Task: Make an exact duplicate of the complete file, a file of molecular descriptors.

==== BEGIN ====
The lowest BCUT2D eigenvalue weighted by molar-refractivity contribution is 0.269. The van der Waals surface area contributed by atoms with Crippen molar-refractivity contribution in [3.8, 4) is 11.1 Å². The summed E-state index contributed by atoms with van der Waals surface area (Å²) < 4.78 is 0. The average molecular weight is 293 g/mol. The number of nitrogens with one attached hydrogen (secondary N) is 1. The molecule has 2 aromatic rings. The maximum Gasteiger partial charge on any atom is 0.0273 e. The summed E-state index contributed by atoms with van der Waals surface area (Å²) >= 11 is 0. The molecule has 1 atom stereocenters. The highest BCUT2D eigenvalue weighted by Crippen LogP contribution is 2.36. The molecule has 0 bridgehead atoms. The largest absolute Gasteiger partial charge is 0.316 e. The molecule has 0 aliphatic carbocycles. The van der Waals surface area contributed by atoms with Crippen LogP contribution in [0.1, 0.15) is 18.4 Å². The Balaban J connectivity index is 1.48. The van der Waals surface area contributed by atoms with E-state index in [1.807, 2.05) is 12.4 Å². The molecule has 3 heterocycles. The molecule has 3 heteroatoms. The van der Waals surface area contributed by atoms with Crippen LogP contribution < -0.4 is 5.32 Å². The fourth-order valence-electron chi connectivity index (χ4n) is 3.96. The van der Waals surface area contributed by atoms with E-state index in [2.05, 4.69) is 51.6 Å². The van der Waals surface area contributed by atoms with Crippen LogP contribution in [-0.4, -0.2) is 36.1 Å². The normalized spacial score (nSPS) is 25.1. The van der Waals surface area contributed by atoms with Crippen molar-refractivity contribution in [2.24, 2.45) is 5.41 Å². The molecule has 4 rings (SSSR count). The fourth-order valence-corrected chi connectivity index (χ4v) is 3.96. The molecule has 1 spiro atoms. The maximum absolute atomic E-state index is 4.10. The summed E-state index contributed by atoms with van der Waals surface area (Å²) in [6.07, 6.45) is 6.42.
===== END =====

The lowest BCUT2D eigenvalue weighted by molar-refractivity contribution is 0.269. The van der Waals surface area contributed by atoms with Crippen molar-refractivity contribution in [3.8, 4) is 11.1 Å². The summed E-state index contributed by atoms with van der Waals surface area (Å²) < 4.78 is 0. The average molecular weight is 293 g/mol. The number of nitrogens with one attached hydrogen (secondary N) is 1. The molecule has 2 aromatic rings. The maximum Gasteiger partial charge on any atom is 0.0273 e. The summed E-state index contributed by atoms with van der Waals surface area (Å²) >= 11 is 0. The molecule has 1 atom stereocenters. The highest BCUT2D eigenvalue weighted by Crippen LogP contribution is 2.36. The molecule has 0 bridgehead atoms. The largest absolute Gasteiger partial charge is 0.316 e. The molecule has 0 aliphatic carbocycles. The van der Waals surface area contributed by atoms with Crippen LogP contribution in [0.1, 0.15) is 18.4 Å². The Balaban J connectivity index is 1.48. The van der Waals surface area contributed by atoms with E-state index in [1.807, 2.05) is 12.4 Å². The molecule has 3 heterocycles. The molecule has 3 heteroatoms. The van der Waals surface area contributed by atoms with Crippen LogP contribution < -0.4 is 5.32 Å². The fourth-order valence-electron chi connectivity index (χ4n) is 3.96. The van der Waals surface area contributed by atoms with E-state index in [2.05, 4.69) is 51.6 Å². The van der Waals surface area contributed by atoms with Crippen LogP contribution in [-0.4, -0.2) is 36.1 Å². The normalized spacial score (nSPS) is 25.1. The van der Waals surface area contributed by atoms with Crippen molar-refractivity contribution in [2.24, 2.45) is 5.41 Å². The molecule has 4 rings (SSSR count). The fourth-order valence-corrected chi connectivity index (χ4v) is 3.96. The molecule has 1 spiro atoms. The maximum absolute atomic E-state index is 4.10. The summed E-state index contributed by atoms with van der Waals surface area (Å²) in [6.07, 6.45) is 6.42.